ruffed_grouse

Native upland game birds such as ruffed grouse, American woodcock , and northern bobwhite quail are an important part of the natural heritage in Massachusetts. Typically, upland game birds of Massachusetts are found in different types of early successional habitats (e.g., old field, shrubland, and young forests). However, these habitats and associated species have declined over the past several decades as a result of development, forest maturation, and suppression of natural disturbances (e.g., flooding, fire). Active habitat management has become a necessary tool to create, restore, and maintain early successional habitats required by upland game birds and numerous other species in Massachusetts so that we can continue to enjoy those resources in the future.

Habitat management activities beneficial to upland game birds are frequently conducted as part of MassWildlife's (Upland Program) and . Management activities are conducted on portions of the 160,000 acres of Wildlife Management Areas (WMAs) owned by MassWildlife. Upland Program activities reclaim and maintain early successional habitats primarily through management of post-agricultural or abandoned field habitats. The Upland and Forestry Programs coordinate on treatments of aspen-dominated forestlands, and the Forestry Program coordinates management activities on all other forested portions of MassWildlife lands. To date, the Upland Program has managed approximately 1000 acres of field, grassland, and shrubland habitat on WMAs across the state. The Forestry Program has established landscape composition goals that guide their management activities on WMA forest lands. Specific goals are to achieve approximately 15-20% early successional forest; currently about 5% of DFW forest lands are in an early successional stage.

Forested portions of MassWildlife's WMAs account for <5% of the total area of forest lands in the state, while >80% of forest lands are privately owned. Therefore, habitat management on private lands is key to the long-term preservation of early successional habitats and associated species. Programs such as MassWildlife's Landowner Incentive Program (LIP) or the federally funded Wildlife Habitat Incentive Program (WHIP) help private landowners plan and fund management activities on their lands. Each year, LIP and private landowners cooperate to manage about 2000 acres of upland habitats across the state. MassWildlife encourages active habitat management on private lands, biologists and foresters are available to provide technical assistance to landowners wishing to create and maintain habitat for upland game birds and other species through even aged forest management, field and shrubland reclamation and maintenance, and other appropriate techniques.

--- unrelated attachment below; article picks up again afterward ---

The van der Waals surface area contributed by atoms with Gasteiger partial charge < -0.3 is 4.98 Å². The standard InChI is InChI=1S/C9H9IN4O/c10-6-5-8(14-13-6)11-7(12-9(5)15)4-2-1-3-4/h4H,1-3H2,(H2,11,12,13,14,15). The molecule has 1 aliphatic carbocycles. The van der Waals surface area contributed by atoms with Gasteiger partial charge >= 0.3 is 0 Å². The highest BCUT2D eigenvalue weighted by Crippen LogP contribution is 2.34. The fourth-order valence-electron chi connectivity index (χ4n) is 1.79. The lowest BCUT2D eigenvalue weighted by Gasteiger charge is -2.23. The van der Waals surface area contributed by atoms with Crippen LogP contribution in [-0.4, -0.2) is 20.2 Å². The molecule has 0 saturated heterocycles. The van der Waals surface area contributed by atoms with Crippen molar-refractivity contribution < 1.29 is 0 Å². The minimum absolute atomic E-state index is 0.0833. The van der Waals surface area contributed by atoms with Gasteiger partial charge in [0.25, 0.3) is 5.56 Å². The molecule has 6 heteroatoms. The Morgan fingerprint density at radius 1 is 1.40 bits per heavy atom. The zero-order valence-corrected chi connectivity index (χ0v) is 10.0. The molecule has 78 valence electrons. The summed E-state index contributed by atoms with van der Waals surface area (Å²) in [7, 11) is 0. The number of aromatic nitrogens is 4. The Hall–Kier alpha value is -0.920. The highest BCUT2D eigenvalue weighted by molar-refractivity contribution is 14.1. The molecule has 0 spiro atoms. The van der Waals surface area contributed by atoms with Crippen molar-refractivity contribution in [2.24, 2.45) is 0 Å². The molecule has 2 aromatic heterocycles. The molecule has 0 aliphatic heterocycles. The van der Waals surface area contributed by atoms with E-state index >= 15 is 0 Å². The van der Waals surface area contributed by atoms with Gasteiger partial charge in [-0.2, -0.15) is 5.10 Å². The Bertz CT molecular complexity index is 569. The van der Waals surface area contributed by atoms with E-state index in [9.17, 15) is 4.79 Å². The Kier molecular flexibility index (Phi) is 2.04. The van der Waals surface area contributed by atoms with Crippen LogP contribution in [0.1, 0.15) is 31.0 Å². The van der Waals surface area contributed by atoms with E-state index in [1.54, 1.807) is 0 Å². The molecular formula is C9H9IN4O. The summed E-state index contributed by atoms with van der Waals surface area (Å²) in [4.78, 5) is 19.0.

Declines in early successional habitat represent a serious threat to the long-term viability of upland game birds throughout Massachusetts. As a result, MassWildlife is committed to the creation and preservation of early successional habitats beneficial to upland game birds and numerous other species across Massachusetts. If you would like more information about upland game bird habitat management, or need assistance in planning and implementing early successional habitat management activities beneficial to upland game birds on your lands, contact MassWildlife's Upland Game Bird Biologist (David.Scarpitti@state.ma.us) or your local MassWildlife District Office .